Just because it’s on the internet doesn’t make it true. It seems so simple, but if everyone knew that, Facebook and Google wouldn’t have to pull bogus news sites from their advertising algorithms and people wouldn’t breathlessly share stories that claim Donald Trump is a secret lizard person or Hillary Clinton is an android in a pantsuit.
It doesn’t have to be this way. Fake news is actually really easy to spot – if you know how. Consider this your New Media Literacy Guide.
NOTE: As we put this together, we sought the input of two communications experts: Dr. Melissa Zimdars, an associate professor at Merrimack College in Massachusetts whose dynamic list of unreliable news sites has gone viral, and Alexios Mantzarlis, the head of the International Fact-Checking Network at the Poynter Institute.
First, know the different types of misleading and false news
1. Fake news
These are the easiest to debunk and often come from known sham sites that are designed to look like real news outlets. They may include misleading photographs and headlines that, at first read, sound like they could be real.
2. Misleading news
These are the hardest to debunk, because they often contain a kernel of truth: A fact, event or quote that has been taken out of context. Look for sensational headlines that aren’t supported by the information in the article.
3. Highly partisan news
A type of misleading news, this may be an interpretation of a real news event where the facts are manipulated to fit an agenda.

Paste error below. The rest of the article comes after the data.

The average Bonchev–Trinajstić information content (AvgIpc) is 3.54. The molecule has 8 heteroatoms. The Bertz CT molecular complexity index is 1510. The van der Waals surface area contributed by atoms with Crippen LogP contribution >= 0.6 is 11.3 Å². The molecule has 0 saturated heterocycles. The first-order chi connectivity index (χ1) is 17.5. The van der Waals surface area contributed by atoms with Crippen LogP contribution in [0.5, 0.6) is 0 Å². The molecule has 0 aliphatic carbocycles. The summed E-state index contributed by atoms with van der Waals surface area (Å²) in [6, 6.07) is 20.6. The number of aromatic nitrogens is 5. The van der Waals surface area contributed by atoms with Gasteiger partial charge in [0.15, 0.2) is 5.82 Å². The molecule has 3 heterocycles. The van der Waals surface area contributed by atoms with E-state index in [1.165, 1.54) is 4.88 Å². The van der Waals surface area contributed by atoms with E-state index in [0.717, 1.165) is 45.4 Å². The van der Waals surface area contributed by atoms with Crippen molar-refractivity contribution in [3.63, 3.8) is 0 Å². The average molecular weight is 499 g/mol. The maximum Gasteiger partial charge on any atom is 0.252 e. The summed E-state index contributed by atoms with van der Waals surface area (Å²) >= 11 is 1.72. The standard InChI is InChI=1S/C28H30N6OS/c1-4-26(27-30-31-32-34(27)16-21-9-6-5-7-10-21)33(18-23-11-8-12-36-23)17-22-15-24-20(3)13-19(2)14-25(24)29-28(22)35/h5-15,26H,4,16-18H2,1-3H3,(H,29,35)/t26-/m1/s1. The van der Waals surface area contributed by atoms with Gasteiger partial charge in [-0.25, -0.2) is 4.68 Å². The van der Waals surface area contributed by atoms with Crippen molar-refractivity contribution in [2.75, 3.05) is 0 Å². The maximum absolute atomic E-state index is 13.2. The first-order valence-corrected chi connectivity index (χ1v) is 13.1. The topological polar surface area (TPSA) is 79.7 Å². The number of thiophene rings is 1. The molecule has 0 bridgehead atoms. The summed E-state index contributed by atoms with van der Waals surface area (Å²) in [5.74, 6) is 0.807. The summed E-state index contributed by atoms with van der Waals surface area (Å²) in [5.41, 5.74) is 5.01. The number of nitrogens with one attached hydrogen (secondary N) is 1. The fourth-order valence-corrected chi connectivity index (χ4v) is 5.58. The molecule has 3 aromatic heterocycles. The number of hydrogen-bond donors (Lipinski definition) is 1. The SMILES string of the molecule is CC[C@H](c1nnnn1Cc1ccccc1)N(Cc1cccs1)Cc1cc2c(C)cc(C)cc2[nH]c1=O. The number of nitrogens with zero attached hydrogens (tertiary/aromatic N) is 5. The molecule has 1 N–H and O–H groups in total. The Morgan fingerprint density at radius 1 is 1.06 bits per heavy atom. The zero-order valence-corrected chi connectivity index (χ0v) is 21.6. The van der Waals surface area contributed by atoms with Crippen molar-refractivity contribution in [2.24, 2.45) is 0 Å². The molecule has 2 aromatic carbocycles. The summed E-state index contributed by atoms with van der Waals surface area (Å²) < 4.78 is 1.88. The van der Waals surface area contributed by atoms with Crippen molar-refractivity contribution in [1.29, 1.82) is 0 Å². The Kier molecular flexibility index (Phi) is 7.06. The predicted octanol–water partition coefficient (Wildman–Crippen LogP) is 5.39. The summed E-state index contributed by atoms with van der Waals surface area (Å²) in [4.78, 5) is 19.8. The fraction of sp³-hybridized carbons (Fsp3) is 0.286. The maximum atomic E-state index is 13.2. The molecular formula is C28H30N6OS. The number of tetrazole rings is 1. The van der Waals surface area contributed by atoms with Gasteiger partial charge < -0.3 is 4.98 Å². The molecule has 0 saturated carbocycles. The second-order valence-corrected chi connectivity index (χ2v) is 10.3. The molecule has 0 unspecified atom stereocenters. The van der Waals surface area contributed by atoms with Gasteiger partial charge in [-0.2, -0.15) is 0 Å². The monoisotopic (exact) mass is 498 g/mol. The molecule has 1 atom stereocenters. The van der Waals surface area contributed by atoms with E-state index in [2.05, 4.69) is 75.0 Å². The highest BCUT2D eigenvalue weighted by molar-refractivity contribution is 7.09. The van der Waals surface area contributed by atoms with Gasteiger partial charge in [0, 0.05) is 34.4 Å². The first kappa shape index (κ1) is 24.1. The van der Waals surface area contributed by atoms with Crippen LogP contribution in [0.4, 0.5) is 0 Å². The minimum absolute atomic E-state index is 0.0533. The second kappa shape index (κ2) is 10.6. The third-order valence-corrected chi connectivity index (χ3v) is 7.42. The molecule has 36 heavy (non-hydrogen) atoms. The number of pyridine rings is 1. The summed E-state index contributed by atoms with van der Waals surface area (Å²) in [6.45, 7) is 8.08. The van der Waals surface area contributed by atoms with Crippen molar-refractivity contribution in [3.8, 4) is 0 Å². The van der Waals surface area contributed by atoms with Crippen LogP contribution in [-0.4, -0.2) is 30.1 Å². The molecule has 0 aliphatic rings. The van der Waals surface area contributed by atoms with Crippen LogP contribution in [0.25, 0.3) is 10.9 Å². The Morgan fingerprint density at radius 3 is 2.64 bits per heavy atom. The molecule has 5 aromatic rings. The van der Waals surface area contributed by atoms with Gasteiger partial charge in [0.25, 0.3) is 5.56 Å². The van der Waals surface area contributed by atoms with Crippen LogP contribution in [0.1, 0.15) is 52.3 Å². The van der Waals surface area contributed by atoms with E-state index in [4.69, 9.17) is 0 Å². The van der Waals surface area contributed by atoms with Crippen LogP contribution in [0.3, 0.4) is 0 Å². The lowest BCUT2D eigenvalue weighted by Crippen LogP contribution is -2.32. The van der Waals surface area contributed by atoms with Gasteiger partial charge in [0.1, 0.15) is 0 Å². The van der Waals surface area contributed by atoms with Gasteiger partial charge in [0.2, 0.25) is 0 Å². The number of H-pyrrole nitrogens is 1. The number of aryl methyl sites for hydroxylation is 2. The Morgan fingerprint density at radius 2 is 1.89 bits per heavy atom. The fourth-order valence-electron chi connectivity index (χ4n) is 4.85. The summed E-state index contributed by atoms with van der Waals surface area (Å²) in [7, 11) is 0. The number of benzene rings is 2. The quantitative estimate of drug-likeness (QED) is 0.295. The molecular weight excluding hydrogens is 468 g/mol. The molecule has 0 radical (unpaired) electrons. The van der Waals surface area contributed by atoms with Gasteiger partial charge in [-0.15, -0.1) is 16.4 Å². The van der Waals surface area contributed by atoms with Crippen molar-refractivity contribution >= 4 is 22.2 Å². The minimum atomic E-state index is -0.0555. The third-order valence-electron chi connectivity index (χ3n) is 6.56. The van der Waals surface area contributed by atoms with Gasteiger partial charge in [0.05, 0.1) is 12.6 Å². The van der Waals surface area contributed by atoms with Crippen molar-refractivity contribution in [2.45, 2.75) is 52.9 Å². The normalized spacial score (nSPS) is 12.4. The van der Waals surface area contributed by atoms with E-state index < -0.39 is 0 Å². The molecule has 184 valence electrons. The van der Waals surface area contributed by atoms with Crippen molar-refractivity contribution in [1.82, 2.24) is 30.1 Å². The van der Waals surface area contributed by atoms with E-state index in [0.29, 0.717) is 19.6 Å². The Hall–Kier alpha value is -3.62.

The shocking or teasing headlines of these stories trick you into clicking for more information – which may or may not live up to what was promised.
This one is tough, because satire doesn’t pretend to be real and serves a purpose as commentary or entertainment. But if people are not familiar with a satire site, they can share the news as if it is legitimate.
Second, hone your fact-checking skills
Alexios Mantzarlis trains fact-checkers for a living. He says it’s important to have a “healthy amount of skepticism” and to think, really think, before sharing a piece of news.
“If we were a little slower to share and re-tweet content purely based on the headline, we’d go a good way towards combating flasehoods,” he told CNN.
Melissa Zimdars points out that even those who spend a lot of time online aren’t immune to fake content.
“People think this [thinking] applies only for older people,” she told CNN. “I think even early education should be teaching about communication, media and the internet. Growing up with the internet doesn’t necessarily mean you’re internet savvy.”
For starters, here are 10 questions you should ask if something looks fake: